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Basic Principles of Acoustic Echo Cancellation

About This Application Note

The Basic Principles of Acoustic Echo Cancellation Application Note discusses the basic principles of acoustic echo cancellation in Audio Weaver. For additional details on acoustic echo cancellation in Audio Weaver, please refer to the Advanced Principles of Acoustic Echo Cancellation Application Note and the Help pages for the Acoustic Echo Cancellation modules.

Basic Principles of Acoustic Echo Cancellation

An audio system that includes both a microphone and a loudspeaker is vulnerable to acoustic echo, which occurs when a sound played from the loudspeaker and its acoustic reflections are captured by the microphone. Acoustic echo cancellation (AEC) algorithms analyze and process microphone input and loudspeaker output signals to reduce the presence of acoustic echo in the microphone signal(s). In Audio Weaver, AEC modules accomplish this using the following iterative procedure:

  1. Make an initial estimate of the acoustic echo transfer function using adaptive filters in the frequency domain.

  2. Apply the filters to a reference copy of the loudspeaker output signal(s).

  3. Subtract the filtered reference signal(s) from the microphone input signal(s) to reduce acoustic echo in the resulting AEC output signal(s).

  4. Adjust the filter coefficients to minimize the transfer function estimation error as indicated by the AEC output signal(s).

  5. Repeat Steps #2-5.


Figure 1 shows an example layout demonstrating basic usage of an AEC module in Audio Weaver.

Figure 1: Example layout demonstrating basic usage of an AEC module in Audio Weaver

Note: This example uses an SbKalmanAECMonoV1 module since the reference signal in the layout is one channel. The same basic usage principles apply to all AEC modules in Audio Weaver.

This example uses a PeriodicFuncGen module generating a 1 kHz sine tone to simulate a microphone input signal and a PinkNoise module to simulate a loudspeaker output signal. Scaler modules reduce each signals’ amplitude to avoid clipping, and the pink noise is added to the 1 kHz sine tone to simulate acoustic echo. Both signals are converted to the frequency domain using WOLAAnalysis modules and are then sent to the AEC module. A WOLASynthesis module converts the AEC module’s output signal to the time domain. The processed output signal is interleaved with time-aligned copies of the simulated microphone input and loudspeaker output signals for visualization with a Meter and a Sink module.

Note: In this example, the simulated acoustic echo is identical to the reference copy of the loudspeaker output signal. These signals will not be identical in a real scenario for various reasons, including the elapsed time for the loudspeaker output signal to acoustically feed back to the microphone, the addition of acoustic reflections of the loudspeaker output signal, and the presence of nonlinearities affecting the output signal such as loudspeaker distortion. These factors decrease the accuracy of the reference signal and may consequentially degrade the AEC’s performance. The elapsed time for acoustic feedback to occur can be addressed by applying a calibrated Delay module to the reference signal in Audio Weaver before conversion to the frequency domain to time-align the reference signal with the acoustic echo in the unprocessed microphone input signal. The length of the AEC module’s adaptive filters can be adjusted to compensate for acoustic reflections in spaces with differing echo tail lengths. Nonlinearities affecting the output signal are inherently difficult to correct with signal processing and should therefore be minimized using other methods.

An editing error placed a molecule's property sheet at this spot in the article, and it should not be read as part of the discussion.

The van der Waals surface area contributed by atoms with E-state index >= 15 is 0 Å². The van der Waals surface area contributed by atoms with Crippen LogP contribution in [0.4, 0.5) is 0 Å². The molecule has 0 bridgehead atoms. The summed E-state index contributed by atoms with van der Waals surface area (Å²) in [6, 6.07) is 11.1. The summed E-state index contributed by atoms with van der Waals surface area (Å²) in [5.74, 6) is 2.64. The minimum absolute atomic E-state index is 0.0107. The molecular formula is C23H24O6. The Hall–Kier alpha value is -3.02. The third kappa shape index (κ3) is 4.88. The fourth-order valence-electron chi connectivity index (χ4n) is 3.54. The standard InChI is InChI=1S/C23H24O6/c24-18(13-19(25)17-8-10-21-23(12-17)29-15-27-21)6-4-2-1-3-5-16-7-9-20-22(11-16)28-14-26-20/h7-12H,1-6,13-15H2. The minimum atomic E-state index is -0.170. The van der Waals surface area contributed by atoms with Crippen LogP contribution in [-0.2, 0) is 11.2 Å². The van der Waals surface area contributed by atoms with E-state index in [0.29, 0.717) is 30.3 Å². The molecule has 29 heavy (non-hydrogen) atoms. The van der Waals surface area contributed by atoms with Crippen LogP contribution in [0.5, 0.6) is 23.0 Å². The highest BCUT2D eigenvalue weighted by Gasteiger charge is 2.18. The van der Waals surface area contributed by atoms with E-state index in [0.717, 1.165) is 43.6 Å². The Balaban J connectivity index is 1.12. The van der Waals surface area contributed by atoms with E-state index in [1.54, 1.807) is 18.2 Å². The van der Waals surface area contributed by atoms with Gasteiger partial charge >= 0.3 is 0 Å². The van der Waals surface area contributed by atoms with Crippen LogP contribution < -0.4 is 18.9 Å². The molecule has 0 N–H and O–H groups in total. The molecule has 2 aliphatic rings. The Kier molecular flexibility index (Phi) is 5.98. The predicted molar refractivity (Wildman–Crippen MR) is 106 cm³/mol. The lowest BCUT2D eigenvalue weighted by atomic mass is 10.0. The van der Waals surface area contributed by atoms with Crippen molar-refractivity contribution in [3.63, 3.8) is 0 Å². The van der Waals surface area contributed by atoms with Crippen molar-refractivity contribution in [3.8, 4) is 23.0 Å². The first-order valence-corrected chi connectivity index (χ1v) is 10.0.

Figure 2 shows the AEC module’s Arguments tab with default settings.

Figure 2: AEC module Arguments tab with default settings

The maxTaps argument determines the maximum length of the AEC’s adaptive filters. Each tap is the length of one block of incoming audio data, which is 16ms in the example layout.

The FFTSize argument is used for calculating an internal adaptation constant value. The FFTSize value should match the FFT size used for the WOLA modules.

Arguments for exposing optional input pins for control and output pins for returning internal variable values are disabled by default.


Figure 3 shows the AEC module’s inspector window and Variables tab with default settings.

Figure 3: AEC module inspector window and Variables tab with default settings

The numTaps variable allows the length of the adaptive filters to be adjusted during run-time.

The smoothingTime variable affects the speed at which the adaptive filter coefficients adjust to improve the transfer function estimate. Values for this variable are in units of seconds.

The P0 variable initializes an internal array of values corresponding to the confidence of the estimated transfer function. A high P0 values indicate less confidence in the initial estimate and results in greater adjustment of the filter coefficients, and a low P0 values indicate more confidence and results in less adjustment. DSP Concepts recommends starting with the default P0 value of 1.

The enableRNS variable toggles optional Residual Noise Suppression processing on and off. The RNS processing supplements the adaptive filters by further reducing the AEC’s output signal level. The amount of reduction is determined by a 7-point linear interpolation table with input and output values specified in dBFS. By default, the table’s input and output values are set to pass the input signal without applying additional reduction.

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